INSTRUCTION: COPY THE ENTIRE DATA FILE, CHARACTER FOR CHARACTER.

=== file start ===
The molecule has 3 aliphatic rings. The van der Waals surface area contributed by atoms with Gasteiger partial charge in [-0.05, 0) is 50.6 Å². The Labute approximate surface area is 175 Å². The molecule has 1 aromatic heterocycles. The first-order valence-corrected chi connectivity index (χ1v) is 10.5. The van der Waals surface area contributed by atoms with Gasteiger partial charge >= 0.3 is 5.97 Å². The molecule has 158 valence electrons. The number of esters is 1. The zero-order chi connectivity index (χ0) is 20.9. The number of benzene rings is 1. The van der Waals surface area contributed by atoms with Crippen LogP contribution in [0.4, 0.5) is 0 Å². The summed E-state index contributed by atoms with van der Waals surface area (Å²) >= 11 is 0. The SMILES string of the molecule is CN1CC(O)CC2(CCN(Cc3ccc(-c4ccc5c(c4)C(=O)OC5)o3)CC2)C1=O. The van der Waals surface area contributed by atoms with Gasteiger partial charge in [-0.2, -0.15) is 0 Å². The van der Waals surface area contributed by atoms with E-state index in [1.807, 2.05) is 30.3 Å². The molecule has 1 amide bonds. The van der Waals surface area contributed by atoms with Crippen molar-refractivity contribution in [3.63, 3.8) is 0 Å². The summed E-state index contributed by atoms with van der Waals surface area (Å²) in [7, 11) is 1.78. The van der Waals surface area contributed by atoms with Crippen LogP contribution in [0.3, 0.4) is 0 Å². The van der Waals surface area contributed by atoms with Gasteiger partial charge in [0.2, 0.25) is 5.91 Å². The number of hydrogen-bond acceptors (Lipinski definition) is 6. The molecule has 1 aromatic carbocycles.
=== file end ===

The molecule has 3 aliphatic rings. The van der Waals surface area contributed by atoms with Gasteiger partial charge in [-0.05, 0) is 50.6 Å². The Labute approximate surface area is 175 Å². The molecule has 1 aromatic heterocycles. The first-order valence-corrected chi connectivity index (χ1v) is 10.5. The van der Waals surface area contributed by atoms with Gasteiger partial charge >= 0.3 is 5.97 Å². The molecule has 158 valence electrons. The number of esters is 1. The zero-order chi connectivity index (χ0) is 20.9. The number of benzene rings is 1. The van der Waals surface area contributed by atoms with Crippen LogP contribution in [0.4, 0.5) is 0 Å². The summed E-state index contributed by atoms with van der Waals surface area (Å²) >= 11 is 0. The SMILES string of the molecule is CN1CC(O)CC2(CCN(Cc3ccc(-c4ccc5c(c4)C(=O)OC5)o3)CC2)C1=O. The van der Waals surface area contributed by atoms with Gasteiger partial charge in [-0.2, -0.15) is 0 Å². The van der Waals surface area contributed by atoms with E-state index in [1.807, 2.05) is 30.3 Å². The molecule has 1 amide bonds. The van der Waals surface area contributed by atoms with Crippen molar-refractivity contribution in [3.63, 3.8) is 0 Å². The summed E-state index contributed by atoms with van der Waals surface area (Å²) in [7, 11) is 1.78. The van der Waals surface area contributed by atoms with Crippen LogP contribution in [0.3, 0.4) is 0 Å². The van der Waals surface area contributed by atoms with Gasteiger partial charge in [0.2, 0.25) is 5.91 Å². The number of hydrogen-bond acceptors (Lipinski definition) is 6. The molecule has 1 aromatic carbocycles.